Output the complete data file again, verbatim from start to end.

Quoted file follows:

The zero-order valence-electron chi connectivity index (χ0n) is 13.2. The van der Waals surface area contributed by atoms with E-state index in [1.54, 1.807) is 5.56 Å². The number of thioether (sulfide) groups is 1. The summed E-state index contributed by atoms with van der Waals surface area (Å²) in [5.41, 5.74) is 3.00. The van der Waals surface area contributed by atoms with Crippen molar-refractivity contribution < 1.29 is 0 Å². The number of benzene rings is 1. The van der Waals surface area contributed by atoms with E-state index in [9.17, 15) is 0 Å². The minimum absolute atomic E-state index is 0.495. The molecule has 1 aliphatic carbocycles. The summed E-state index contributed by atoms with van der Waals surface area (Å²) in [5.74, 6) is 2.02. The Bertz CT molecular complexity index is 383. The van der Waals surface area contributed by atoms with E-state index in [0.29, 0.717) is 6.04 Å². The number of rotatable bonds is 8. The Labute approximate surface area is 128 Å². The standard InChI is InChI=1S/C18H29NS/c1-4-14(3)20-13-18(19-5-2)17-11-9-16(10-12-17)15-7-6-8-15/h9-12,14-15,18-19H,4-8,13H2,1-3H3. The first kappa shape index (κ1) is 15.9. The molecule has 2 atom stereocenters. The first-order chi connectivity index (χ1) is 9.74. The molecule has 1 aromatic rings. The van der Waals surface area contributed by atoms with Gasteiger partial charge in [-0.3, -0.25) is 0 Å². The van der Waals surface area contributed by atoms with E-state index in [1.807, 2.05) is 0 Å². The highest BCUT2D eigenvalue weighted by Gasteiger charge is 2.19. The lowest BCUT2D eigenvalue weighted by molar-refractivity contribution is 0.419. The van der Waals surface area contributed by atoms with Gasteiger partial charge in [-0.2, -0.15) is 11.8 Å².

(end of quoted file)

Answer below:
The zero-order valence-electron chi connectivity index (χ0n) is 13.2. The van der Waals surface area contributed by atoms with E-state index in [1.54, 1.807) is 5.56 Å². The number of thioether (sulfide) groups is 1. The summed E-state index contributed by atoms with van der Waals surface area (Å²) in [5.41, 5.74) is 3.00. The van der Waals surface area contributed by atoms with Crippen molar-refractivity contribution < 1.29 is 0 Å². The number of benzene rings is 1. The van der Waals surface area contributed by atoms with E-state index in [9.17, 15) is 0 Å². The minimum absolute atomic E-state index is 0.495. The molecule has 1 aliphatic carbocycles. The summed E-state index contributed by atoms with van der Waals surface area (Å²) in [5.74, 6) is 2.02. The Bertz CT molecular complexity index is 383. The van der Waals surface area contributed by atoms with E-state index in [0.29, 0.717) is 6.04 Å². The number of rotatable bonds is 8. The Labute approximate surface area is 128 Å². The standard InChI is InChI=1S/C18H29NS/c1-4-14(3)20-13-18(19-5-2)17-11-9-16(10-12-17)15-7-6-8-15/h9-12,14-15,18-19H,4-8,13H2,1-3H3. The first kappa shape index (κ1) is 15.9. The molecule has 2 atom stereocenters. The first-order chi connectivity index (χ1) is 9.74. The molecule has 1 aromatic rings. The van der Waals surface area contributed by atoms with Gasteiger partial charge in [-0.3, -0.25) is 0 Å². The van der Waals surface area contributed by atoms with E-state index in [1.807, 2.05) is 0 Å². The highest BCUT2D eigenvalue weighted by Gasteiger charge is 2.19. The lowest BCUT2D eigenvalue weighted by molar-refractivity contribution is 0.419. The van der Waals surface area contributed by atoms with Gasteiger partial charge in [-0.2, -0.15) is 11.8 Å².